About the program: Tertulias de Arte Hispano are conversations between Philippe de Montebello and one of the curators, librarians, or conservators of the Hispanic Society Museum & Library. The program will be held on the first Tuesday of each month at 5pm and shall last between 30-45 minutes. During the closure of the museum, we are happy to be able to continue providing meaningful programs, especially to you for your ongoing support and commitment! We hope you will join us.
About Margaret Connors McQuade: A native New Yorker, Margaret Connors McQuade is the Assistant Director and Curator of Decorative Arts of The Hispanic Society, where she has worked since 1993. In 2005, she received her Ph.D. in art history from the Graduate Center of the City University of New York. Dr. Connors McQuade has lectured in the United States, Mexico and Spain on the decorative arts of Spain and Latin America as well as on the Hispanic Society and its founder, Archer Milton Huntington. In addition to a series of small-scale exhibitions at the Hispanic Society, Dr. Connors McQuade curated the exhibitions, Talavera Poblana: Four Centuries of a Mexican Ceramic Tradition (Americas Society, New York, 1999), and Alcora en New York: La colección de cerámica de Alcora (Museo de Bellas Artes de Castellón de la Plana, and the Museo de Bellas Artes de Valencia, 2005). She also has contributed to a number of exhibition catalogues in the United States, Spain and Mexico. Most recently she contributed to the catalogue and traveling exhibition, Visions of the Hispanic World: Treasures from the Hispanic Society of America. In her role as Assistant Director, Dr. Connors McQuade has been charged with overseeing the immediate and long-term capital projects at the Hispanic Society.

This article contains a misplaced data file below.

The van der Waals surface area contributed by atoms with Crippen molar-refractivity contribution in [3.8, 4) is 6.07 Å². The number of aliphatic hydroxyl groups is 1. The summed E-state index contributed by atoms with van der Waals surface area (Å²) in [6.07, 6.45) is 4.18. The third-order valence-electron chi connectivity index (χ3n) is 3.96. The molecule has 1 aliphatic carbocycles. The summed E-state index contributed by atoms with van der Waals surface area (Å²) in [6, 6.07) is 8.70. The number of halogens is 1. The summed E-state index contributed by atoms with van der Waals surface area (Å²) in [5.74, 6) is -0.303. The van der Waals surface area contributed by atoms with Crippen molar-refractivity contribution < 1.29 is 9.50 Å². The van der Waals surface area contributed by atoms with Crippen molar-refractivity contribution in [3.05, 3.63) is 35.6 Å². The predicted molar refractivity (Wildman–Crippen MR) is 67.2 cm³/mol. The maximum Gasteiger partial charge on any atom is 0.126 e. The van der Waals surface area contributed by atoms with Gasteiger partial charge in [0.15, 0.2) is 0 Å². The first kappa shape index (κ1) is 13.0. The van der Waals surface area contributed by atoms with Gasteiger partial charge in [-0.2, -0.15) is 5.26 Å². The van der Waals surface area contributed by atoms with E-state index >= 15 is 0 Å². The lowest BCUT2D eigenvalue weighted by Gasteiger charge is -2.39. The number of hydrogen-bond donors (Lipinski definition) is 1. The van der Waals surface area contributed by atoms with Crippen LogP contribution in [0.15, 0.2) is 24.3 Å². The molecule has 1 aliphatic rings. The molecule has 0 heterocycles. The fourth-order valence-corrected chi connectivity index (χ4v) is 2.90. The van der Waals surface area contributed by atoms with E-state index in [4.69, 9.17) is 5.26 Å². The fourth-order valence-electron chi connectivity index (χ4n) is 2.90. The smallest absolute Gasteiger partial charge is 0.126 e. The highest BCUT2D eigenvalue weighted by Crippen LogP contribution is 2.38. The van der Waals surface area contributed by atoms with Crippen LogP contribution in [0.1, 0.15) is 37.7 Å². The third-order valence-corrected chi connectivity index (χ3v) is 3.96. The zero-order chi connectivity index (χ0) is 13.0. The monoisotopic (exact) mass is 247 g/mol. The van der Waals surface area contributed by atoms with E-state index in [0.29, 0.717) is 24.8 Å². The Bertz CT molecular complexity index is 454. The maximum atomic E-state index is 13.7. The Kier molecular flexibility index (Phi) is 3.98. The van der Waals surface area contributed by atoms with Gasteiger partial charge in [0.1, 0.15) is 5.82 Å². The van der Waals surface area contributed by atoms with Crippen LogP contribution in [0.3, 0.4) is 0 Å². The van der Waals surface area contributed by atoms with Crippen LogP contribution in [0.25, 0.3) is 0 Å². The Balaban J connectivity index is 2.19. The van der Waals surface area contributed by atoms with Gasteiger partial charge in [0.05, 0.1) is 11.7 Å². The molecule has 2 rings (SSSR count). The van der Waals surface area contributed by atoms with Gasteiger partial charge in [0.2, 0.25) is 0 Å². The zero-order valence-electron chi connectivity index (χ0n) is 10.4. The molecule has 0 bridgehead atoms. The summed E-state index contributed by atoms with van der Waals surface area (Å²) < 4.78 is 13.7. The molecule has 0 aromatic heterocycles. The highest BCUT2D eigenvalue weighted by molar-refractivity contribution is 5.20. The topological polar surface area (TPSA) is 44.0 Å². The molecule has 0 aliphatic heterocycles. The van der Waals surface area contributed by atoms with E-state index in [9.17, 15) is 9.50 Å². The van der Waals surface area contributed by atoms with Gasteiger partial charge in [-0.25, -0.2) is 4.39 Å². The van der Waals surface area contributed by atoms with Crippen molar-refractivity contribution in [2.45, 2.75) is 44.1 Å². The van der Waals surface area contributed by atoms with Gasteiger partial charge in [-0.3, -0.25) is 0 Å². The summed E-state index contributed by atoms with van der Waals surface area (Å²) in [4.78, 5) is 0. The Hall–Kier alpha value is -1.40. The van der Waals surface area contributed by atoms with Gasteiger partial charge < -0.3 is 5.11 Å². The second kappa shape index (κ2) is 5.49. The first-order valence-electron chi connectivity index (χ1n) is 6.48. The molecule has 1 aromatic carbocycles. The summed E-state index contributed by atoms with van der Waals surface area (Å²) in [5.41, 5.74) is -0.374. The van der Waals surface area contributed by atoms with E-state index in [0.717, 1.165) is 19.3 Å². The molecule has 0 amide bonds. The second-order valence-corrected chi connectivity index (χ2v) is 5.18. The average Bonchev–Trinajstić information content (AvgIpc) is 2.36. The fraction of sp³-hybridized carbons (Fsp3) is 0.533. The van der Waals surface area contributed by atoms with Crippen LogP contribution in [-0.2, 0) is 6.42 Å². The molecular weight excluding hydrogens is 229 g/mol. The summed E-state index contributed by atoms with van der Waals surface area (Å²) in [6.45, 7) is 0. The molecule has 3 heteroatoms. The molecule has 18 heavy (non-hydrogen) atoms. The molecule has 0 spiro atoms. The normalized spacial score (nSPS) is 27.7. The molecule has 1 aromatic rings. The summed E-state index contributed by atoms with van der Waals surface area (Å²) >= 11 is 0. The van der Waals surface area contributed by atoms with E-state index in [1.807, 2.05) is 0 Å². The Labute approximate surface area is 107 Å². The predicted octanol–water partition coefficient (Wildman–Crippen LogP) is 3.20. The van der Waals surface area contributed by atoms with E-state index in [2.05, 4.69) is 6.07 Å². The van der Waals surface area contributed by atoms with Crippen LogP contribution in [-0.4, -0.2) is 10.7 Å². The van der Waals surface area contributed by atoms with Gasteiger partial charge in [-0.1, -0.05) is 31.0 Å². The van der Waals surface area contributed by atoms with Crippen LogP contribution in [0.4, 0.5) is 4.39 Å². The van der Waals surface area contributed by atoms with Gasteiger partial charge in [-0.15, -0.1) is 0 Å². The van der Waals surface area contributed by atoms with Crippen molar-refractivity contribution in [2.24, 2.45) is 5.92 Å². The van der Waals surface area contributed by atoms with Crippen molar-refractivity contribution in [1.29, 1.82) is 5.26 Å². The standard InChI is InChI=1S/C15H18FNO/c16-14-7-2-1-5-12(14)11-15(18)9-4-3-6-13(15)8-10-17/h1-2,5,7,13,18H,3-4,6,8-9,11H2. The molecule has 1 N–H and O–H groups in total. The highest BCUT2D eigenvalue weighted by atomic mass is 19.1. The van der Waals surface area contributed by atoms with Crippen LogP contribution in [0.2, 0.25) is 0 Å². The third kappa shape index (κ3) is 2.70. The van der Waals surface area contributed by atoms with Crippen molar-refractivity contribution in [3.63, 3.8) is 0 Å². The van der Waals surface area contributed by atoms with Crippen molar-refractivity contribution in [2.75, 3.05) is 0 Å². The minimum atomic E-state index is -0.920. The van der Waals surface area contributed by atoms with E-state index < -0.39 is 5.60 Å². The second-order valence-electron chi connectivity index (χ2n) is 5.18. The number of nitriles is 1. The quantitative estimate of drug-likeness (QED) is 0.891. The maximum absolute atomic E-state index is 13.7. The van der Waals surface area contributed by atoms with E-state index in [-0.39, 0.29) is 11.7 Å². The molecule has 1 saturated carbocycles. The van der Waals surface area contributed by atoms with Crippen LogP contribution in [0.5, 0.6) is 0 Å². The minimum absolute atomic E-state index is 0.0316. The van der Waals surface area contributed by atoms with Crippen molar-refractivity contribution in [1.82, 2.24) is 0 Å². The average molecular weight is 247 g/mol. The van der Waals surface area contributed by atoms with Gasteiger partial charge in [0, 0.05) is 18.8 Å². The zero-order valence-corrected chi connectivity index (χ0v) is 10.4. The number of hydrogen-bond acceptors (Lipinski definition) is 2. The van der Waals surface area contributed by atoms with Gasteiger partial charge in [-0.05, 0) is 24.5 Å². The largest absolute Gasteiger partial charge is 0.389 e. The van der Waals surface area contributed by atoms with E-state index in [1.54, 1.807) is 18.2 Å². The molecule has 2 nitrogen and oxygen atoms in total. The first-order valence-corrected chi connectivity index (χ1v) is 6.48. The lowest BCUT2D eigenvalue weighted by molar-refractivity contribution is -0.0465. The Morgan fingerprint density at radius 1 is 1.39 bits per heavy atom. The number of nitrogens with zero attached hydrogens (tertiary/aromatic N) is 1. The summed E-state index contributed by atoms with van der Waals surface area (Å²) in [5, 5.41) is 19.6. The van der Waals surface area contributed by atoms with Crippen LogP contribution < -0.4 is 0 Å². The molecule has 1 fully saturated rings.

For the final event in the Maius Masterclass series, on Friday 31 July at 4pm, they are delighted to welcome Professor Susan Boynton (Columbia University). Susan’s research has focused on such topics as music in the Iberian peninsula, liturgy, manuscript studies, and intersections between music and the visual arts.
Organizer and Sponsor: The Association of Graduate and Early Career Scholars of Medieval Iberia (AGECSMIberia)
In 2019, three graduate students working on different aspects of Medieval Iberia met at a reception in Leeds and commiserated over the difficulties of studying Iberia as early career scholars. They realised how difficult it was to meet other Iberianists in the early stages of one’s career, make connections with scholars from different countries, and share their work with the field and one another. What began as a casual conversation led to the establishment of a new collaborative group, AGECSMIberia, dedicated to connecting graduate and early career Iberianists around the world and showcasing their new exciting work through sponsored sessions. The global pandemic has made the promotion of the work of early career Iberianists even more important in an infinitely more complex job market.
We seek papers for a multi-session series showcasing recent scholarship on medieval Iberia by graduate student and early career scholars. We especially welcome papers that: